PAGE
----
Young People need Support and Encouragement : 5 August 2006

Recent articles and letters about young people should remind us that we were all young once, and most of us have had teenage children. So, rather than condemn youngsters in general for hanging around street corners, making a lot of noise or indulging in vandalism, crime or drug or alcohol abuse, here is another view

The teens and early twenties are a difficult age. The youth of that age are no longer children, but they have not matured to become adults either. Physical changes are taking place, and these have an effect on the way they think. They want to be independent, but, in their early and mid-teens at least, are not quite mature enough to live on their own. This can lead to frustration with home and school, and can be very difficult and worrying for parents.

They seem to have an abundance of energy and high spirits, which leads to a search for excitement, and the dismissal of anything which is not exciting as “boring”, however interesting it may be. Teenagers are young and highly impressionable. It is, perhaps, the most formative time of our lives, as our ideas, interests, friendships and relationships formed then can last a lifetime. It is therefore extremely important that they are encouraged to direct their energy towards activities which are constructive, exciting and socially acceptable. If we don’t take the trouble to help and support them in this way, we should not complain if they make trouble for us.

The traditional way of harnessing the energy of youth for the good of the community is to get them interested in sport, including adventure sports as well as competitive sports. This used to be an important part of schooling. More recently schools, particularly inner city schools, have been encouraged to sell off large parts of their playing fields for development, and there are so many rules and regulations governing the activities that teachers can organise outside school hours, including worries about legal responsibility in case of accidents, discipline, insurance costs etc., that few schools provide many outings or activities of this kind.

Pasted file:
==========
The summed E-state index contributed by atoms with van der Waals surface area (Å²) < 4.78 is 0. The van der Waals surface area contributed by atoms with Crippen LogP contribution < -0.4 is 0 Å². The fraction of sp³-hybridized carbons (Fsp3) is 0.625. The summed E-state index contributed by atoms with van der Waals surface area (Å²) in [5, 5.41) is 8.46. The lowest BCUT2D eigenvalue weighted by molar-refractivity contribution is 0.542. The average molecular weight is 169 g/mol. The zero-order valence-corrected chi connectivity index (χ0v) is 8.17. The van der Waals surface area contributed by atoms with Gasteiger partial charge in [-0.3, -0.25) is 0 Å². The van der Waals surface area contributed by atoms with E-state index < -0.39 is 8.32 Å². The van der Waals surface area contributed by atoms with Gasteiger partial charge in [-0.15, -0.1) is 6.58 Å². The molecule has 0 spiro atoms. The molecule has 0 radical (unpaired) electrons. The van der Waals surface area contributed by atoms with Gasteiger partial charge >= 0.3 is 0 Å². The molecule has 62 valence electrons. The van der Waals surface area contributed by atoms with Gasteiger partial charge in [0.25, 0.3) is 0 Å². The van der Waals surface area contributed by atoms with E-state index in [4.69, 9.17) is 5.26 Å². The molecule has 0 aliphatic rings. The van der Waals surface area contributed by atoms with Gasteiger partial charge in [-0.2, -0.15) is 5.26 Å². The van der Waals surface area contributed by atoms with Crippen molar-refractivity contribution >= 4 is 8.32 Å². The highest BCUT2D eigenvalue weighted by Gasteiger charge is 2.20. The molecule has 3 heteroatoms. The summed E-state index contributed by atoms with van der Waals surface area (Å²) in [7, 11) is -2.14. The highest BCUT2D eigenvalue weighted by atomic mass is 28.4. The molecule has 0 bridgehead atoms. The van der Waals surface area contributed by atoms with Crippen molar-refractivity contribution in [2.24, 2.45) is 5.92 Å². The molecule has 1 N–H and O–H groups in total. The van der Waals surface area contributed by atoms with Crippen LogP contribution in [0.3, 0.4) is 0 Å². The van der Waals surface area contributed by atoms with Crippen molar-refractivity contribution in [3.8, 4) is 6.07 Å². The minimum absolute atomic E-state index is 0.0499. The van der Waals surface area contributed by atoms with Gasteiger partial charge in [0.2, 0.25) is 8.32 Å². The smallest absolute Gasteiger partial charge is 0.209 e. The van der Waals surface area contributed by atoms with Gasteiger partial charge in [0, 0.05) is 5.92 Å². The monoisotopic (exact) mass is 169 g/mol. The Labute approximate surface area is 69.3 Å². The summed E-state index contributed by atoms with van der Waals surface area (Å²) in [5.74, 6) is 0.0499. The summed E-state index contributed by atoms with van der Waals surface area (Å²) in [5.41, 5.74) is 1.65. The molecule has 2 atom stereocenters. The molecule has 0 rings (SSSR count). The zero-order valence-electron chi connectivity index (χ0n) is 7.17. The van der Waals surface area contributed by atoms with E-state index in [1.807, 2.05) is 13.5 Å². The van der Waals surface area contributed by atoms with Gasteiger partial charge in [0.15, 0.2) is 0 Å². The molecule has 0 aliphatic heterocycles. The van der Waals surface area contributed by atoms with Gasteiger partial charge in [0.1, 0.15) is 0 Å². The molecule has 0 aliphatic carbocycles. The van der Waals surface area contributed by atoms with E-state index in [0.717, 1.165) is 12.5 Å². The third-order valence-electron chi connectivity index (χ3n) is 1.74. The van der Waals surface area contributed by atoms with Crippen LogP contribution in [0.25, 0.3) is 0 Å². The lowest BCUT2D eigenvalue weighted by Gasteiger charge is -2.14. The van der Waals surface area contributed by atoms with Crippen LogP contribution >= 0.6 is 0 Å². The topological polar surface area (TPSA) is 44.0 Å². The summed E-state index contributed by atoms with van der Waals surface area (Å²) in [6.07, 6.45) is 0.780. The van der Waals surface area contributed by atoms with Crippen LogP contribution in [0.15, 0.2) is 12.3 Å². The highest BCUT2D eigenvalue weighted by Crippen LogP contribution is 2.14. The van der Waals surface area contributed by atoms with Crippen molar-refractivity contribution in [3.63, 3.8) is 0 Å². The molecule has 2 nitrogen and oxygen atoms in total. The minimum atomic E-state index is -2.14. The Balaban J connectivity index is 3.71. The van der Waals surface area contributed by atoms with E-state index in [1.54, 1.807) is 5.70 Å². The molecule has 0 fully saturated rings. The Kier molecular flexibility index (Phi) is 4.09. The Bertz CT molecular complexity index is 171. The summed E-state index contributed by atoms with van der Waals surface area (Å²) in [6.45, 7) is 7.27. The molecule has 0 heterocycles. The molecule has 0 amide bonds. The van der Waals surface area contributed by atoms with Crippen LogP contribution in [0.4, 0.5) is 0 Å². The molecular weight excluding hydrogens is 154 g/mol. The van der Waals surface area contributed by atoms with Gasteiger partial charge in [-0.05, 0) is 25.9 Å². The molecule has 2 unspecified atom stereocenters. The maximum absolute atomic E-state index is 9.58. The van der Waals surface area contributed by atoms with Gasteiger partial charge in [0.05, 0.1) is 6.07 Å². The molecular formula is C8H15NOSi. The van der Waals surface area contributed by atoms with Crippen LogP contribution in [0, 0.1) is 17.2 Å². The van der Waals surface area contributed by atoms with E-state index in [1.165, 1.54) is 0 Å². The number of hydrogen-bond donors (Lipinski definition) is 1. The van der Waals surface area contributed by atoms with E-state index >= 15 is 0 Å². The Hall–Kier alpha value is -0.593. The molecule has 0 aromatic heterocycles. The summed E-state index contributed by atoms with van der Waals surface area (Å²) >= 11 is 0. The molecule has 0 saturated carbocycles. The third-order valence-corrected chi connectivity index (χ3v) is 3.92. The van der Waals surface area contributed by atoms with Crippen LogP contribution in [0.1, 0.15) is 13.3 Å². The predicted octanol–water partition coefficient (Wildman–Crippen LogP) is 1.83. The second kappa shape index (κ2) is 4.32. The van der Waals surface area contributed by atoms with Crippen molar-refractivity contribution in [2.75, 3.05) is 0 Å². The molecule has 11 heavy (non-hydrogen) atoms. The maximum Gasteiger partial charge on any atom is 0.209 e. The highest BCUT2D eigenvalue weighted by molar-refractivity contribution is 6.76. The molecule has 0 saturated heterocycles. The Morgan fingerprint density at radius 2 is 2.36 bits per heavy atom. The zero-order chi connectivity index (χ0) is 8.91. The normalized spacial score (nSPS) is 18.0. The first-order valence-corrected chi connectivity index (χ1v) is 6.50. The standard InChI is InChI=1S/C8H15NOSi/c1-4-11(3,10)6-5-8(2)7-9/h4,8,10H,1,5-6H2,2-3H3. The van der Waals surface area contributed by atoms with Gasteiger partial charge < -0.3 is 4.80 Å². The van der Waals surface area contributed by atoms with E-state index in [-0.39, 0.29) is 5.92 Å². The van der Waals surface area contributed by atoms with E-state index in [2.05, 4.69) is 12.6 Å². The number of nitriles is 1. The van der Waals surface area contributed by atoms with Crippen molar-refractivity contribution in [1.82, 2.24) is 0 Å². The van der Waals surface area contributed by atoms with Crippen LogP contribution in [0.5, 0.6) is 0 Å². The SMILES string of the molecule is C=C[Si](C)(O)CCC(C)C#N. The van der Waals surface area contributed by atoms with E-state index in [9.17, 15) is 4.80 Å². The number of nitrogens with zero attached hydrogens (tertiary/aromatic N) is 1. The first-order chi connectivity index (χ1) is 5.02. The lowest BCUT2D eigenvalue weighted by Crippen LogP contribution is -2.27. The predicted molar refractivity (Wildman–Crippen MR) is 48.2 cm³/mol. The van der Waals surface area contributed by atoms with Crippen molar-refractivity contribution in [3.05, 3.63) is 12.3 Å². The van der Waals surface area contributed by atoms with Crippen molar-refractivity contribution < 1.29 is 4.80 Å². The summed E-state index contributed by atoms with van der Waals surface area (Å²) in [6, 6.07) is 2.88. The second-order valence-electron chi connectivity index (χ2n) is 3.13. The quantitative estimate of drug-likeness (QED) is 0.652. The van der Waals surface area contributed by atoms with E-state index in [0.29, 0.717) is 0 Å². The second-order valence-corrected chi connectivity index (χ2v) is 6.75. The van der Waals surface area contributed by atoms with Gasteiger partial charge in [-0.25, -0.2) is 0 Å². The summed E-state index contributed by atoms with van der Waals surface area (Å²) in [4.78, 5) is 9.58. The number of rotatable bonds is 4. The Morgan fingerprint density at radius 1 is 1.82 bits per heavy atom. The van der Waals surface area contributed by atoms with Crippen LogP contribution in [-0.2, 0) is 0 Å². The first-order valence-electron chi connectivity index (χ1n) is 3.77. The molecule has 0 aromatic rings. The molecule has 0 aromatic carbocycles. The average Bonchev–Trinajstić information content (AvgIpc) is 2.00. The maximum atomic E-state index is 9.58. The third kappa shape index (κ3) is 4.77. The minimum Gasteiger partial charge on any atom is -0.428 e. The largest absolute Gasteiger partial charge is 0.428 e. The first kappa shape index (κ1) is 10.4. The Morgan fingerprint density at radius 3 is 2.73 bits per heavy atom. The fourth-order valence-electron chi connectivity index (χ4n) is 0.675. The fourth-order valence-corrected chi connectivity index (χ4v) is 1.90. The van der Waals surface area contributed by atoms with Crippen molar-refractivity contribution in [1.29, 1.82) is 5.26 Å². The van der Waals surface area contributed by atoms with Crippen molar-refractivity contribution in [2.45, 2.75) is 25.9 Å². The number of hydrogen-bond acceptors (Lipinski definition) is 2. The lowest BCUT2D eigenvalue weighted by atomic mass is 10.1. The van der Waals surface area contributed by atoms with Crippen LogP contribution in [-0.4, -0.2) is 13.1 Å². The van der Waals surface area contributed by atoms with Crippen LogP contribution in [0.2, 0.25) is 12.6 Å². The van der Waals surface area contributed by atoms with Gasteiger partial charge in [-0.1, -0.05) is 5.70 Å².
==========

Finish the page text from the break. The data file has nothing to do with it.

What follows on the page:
Nobody seems to understand that young people need challenges, and if an activity is made so safe that there is no risk, it ceases to be challenging, and loses its appeal.

If children are not encouraged to do sport at school, they are less likely to take an interest in sport after they have left school. For example, when I finished school, I used to go caving in the Yorkshire Dales, and was one of many thousands of young people who enjoyed this fine and exciting adventure sport. Nowadays I understand the number of people who go caving regularly is no more than a few hundred, and some of the clubs that were set up for potholing, no longer do any and have locked their equipment away, in case they become liable, if it is used, and there is an accident.

One might think that sailing is the kind of activity which would be immensely popular and that sailing clubs would be oversubscribed. Yet, I know of sailing clubs which are crying out for younger people to come and join them – racing yachts, in particular, are often short of crew.

There are village cricket clubs. Many of them are short of players. We need many more – particularly in a county which is proud of its cricket.

When I was at school I was encouraged to take an interest in politics, and the political parties had mass membership. Young people were always involved, and student political demonstrations were regular events. Politics can be interesting, exciting, highly competitive, stimulating and challenging, but nowadays none of the main political parties has more than half a million members, and all of them would welcome new young members.

These are activities and clubs I know about, but I expect the same applies to many others.

Something has got to be done to promote activities for young people which are healthy and challenging. This cannot all be left to the schools. We should let young people know how many thrilling and challenging recreational opportunities there are, and go out of our way to welcome and recruit them, and provide the facilities which will help them to develop physically and mentally into mature adults, who are useful and responsible members of the community.

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